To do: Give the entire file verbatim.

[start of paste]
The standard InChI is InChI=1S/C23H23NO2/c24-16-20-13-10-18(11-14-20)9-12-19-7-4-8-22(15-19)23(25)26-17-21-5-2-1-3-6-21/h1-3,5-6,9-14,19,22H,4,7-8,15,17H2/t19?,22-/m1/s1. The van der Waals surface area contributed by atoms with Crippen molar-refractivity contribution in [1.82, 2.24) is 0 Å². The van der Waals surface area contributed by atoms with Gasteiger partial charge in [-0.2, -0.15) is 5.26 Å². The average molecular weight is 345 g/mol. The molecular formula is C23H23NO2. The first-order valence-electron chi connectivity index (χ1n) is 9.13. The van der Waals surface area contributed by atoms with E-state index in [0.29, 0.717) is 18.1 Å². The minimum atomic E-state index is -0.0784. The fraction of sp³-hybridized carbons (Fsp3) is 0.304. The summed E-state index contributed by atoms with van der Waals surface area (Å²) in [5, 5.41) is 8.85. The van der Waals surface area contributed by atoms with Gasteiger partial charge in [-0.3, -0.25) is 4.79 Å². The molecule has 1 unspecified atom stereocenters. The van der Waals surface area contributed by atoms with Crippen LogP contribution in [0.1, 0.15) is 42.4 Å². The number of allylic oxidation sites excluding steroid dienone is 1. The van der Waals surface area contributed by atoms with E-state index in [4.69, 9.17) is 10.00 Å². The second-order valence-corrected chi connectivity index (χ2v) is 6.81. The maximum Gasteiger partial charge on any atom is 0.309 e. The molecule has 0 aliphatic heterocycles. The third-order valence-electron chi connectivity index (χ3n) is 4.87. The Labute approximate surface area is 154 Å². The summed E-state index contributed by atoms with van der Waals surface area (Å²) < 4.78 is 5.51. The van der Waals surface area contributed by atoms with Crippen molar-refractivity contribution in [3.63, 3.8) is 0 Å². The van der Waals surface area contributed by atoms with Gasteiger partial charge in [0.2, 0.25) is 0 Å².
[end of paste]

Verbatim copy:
The standard InChI is InChI=1S/C23H23NO2/c24-16-20-13-10-18(11-14-20)9-12-19-7-4-8-22(15-19)23(25)26-17-21-5-2-1-3-6-21/h1-3,5-6,9-14,19,22H,4,7-8,15,17H2/t19?,22-/m1/s1. The van der Waals surface area contributed by atoms with Crippen molar-refractivity contribution in [1.82, 2.24) is 0 Å². The van der Waals surface area contributed by atoms with Gasteiger partial charge in [-0.2, -0.15) is 5.26 Å². The average molecular weight is 345 g/mol. The molecular formula is C23H23NO2. The first-order valence-electron chi connectivity index (χ1n) is 9.13. The van der Waals surface area contributed by atoms with E-state index in [0.29, 0.717) is 18.1 Å². The minimum atomic E-state index is -0.0784. The fraction of sp³-hybridized carbons (Fsp3) is 0.304. The summed E-state index contributed by atoms with van der Waals surface area (Å²) in [5, 5.41) is 8.85. The van der Waals surface area contributed by atoms with Gasteiger partial charge in [-0.3, -0.25) is 4.79 Å². The molecule has 1 unspecified atom stereocenters. The van der Waals surface area contributed by atoms with Crippen LogP contribution in [0.1, 0.15) is 42.4 Å². The number of allylic oxidation sites excluding steroid dienone is 1. The van der Waals surface area contributed by atoms with E-state index in [4.69, 9.17) is 10.00 Å². The second-order valence-corrected chi connectivity index (χ2v) is 6.81. The maximum Gasteiger partial charge on any atom is 0.309 e. The molecule has 0 aliphatic heterocycles. The third-order valence-electron chi connectivity index (χ3n) is 4.87. The Labute approximate surface area is 154 Å². The summed E-state index contributed by atoms with van der Waals surface area (Å²) < 4.78 is 5.51. The van der Waals surface area contributed by atoms with Crippen molar-refractivity contribution in [3.63, 3.8) is 0 Å². The van der Waals surface area contributed by atoms with Gasteiger partial charge in [0.2, 0.25) is 0 Å².